Finally, as we continue to bird over the years, we continue to rack up observations of additional species at new locations. To expand our rookery knowledge, we will now have to travel to more logistically challenging spots–namely rookeries that require a boat to observe. I have briefly observed a Reddish Egret/Tricolored Heron rookery from a distance by boat in Galveston Bay, and can’t wait to get back. It’s just a matter of time and money. That’s all!
Contrast is what makes photography interesting. –Conrad Hall
Many consider the complete isolation of the subject to be an ideal in photography. This is often accomplished by photographing the subject against a contrasting, clutter-free backdrop using a shallow depth of field. Ironically, the bridge at Fiorenza Park in southwest Houston allows this sort of image to be taken in several different ways. And depending on the direction you shoot near the bridge, you can capture portraits of birds with remarkably clean backgrounds in a variety of colors.
Cormorants and a Great Egret, Snowy Egret, Green Heron, and a Great Blue Heron typically fish around the bridge, and are about the only subjects you’ll find in this area. The waders stand on the bridge and pluck fish from the water. Sometimes they turn around and eat the fish while standing on the bridge. Neotropic Cormorants (and a few Double-crested Cormorants in winter) fish from the water, often emerging with a wriggling fish in their beaks . . . .
I should note that photographing around the bridge presents a number of challenges in addition to the usual ones nature photographers face. Heavy human foot traffic often spooks the birds–but they return quickly. The bridge itself with its white hand railings is an eyesore that you definitely want to keep out of your shots. Because the cormorants often swim beneath the bridge, the action switches from one side to the other. Using a ground pod clearly helps to photographically isolate the birds, but greatly limits mobility leading to missed opportunities when the action shifts to the other side of the bridge. Finally, there is no shade for a photographer working the bridge. I generally shoot in the early morning before it gets too hot, so I will stand on the east side of the bridge with the sun at my back.
In general, a photographer has a number of choices regarding the bridge. They can position themselves on the sidewalk, or north or south of it. If you stand on the sidewalk when a wader grabs a fish and turns around to eat it, you can capture images like the one immediately above. Shooting slightly downward from a tripod, the sidewalk cement makes a uniform backdrop slightly darker than the bird. Shooting from the sidewalk or south of it allows you to capture images like the others in this post.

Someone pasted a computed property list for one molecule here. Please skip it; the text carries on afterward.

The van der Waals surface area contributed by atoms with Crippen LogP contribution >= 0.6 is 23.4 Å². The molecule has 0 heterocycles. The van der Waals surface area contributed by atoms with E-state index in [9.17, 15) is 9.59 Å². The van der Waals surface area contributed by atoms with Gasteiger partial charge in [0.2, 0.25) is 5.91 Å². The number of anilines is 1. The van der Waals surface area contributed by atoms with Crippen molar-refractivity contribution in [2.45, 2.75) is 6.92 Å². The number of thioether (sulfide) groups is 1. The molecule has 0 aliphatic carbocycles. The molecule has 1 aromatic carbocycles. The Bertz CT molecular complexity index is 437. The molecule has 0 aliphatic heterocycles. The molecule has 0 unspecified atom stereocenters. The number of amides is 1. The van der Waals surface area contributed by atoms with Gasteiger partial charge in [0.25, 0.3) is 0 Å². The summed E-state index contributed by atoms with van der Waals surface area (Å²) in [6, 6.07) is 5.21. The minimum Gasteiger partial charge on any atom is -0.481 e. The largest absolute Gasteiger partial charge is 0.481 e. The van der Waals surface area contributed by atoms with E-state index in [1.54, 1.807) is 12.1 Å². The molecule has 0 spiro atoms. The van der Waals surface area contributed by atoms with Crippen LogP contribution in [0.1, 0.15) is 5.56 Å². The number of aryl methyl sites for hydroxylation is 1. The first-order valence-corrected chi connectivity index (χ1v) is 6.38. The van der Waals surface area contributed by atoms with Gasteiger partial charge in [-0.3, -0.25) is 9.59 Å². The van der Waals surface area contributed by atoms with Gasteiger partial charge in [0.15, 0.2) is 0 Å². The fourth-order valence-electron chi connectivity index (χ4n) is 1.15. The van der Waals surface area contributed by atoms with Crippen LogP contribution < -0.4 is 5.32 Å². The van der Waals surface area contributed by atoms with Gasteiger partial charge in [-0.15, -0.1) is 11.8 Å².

Sometimes the waders will have shaded or unshaded water behind them leading to dark green or blue backgrounds. I generally photograph cormorants fishing on the south side of bridge form a standing or kneeling posture and capture a wavy background. From a ground pod, you can achieve maximum isolation of the birds, but with the opportunity cost noted above. If you stand north of the bridge you will generally be at a disadvantage–with one exception. When birds fish on the north side they are very close close to the shore, allowing for some really tight shots . . . .
Isn’t life a series of images that change as they repeat themselves? –Andy Warhol
I continue to find bird watching a most challenging hobby. This week, after reading an article about cormorant identification, I discovered to my horror that I had misidentified several birds in previous posts. I was going by a common field mark (no yellow lores on Neotropic Cormorants), published in many field guides—that is wrong! As a result, I went through the entire blog and made corrections.
Small sandpipers, too, are the stuff of nightmares, as far as bird identifications go. For some reason, I often find myself staring at Dunlins, trying to establish a gestalt to distinguish them from the other look-alike cutie-pie sandpipers they might be . . . .
Because Dunlins breed in the Arctic and winter along the Texas Gulf Coast, we usually don’t see them in their distinctive breeding colors. This spring I’ve seen a few transitioning into breeding plumage, though. And in those cases, it really helped with the identification—especially the black belly feathers coming in, which are unique for a Texas sandpiper. Otherwise, I’m looking for black legs and a long, droopy black beak on a butterball. If you see these features, you’ve only got to make sure you haven’t got a Western Sandpiper, and you’re done—except for figuring out what the bird’s up to!